Ireland's Tillage farmers finally had something to smile about yesterday, when it was announced that an emergency fund has been set up to compensate thos farmers affected by bad weather.
It has been reported that approximately €1.5 million willbe amde available as compensation for the Western Tillage farmers, who were badly affected by last years poor weather.
The scheme, "Cropp Loss Compensation' scheme, was first brought to our attention by Mr. Michael Fitzmaurice, who said last week it was impending, and now it is expected the scheme will be implemented in the next couple of weeks.
The scheme will see a maximum of €5,000 each being made to the affected farmers, and it is said it is available to up to 300 of the countries private tillage farmers.
It only will support private tillage farmers who were subject to damaged crops from bad weather. The damaged crops must have no commercial value and up to 30% of the crop yield must have been lost to qualify.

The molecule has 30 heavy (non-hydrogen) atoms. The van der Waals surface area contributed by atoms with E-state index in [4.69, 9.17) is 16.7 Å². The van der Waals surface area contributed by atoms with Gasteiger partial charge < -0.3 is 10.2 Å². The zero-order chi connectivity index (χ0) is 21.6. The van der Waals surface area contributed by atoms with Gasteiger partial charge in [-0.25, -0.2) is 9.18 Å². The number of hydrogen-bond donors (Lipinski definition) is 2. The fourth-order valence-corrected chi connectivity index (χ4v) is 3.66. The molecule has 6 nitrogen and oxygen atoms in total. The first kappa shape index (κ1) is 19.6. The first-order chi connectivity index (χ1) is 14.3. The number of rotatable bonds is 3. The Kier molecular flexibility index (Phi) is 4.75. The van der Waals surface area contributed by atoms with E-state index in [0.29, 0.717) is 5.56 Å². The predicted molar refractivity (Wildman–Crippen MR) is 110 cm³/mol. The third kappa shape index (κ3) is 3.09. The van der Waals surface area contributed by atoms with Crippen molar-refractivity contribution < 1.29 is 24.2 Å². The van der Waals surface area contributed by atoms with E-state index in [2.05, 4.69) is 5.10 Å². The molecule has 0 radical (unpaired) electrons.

The IFA president, Joe Healy, yesterday welcomed the announcement, though called on the department to release further details of the scheme.
He did speak with words of caution also, saying "“We would be concerned that the scheme is too narrow and restrictive. The budget allocated may not be sufficient to cover the full extent of the losses incurred by farmers.”
Healy did add that the introduction of this scheme took longer than was hoped for and called for its immediate implementation.
Liam Dunne, The IFA Grain Chairman, said the announcement was long overdue but also welcomed the news.
He went on to say these payments are no crucial to the sector, "Given the financial pressure farmers have been under for almost a year as a result of lost crops, it is crucial that payments are made to farmers as soon as possible. It must be user friendly and ensure that sufficient aid gets to those who deserve it.”
The IFA carried out a survey of the industry recently and found that up to 245 tillage farmers lost up to €3.032 million on grain and up to €1.037 million in total on straw.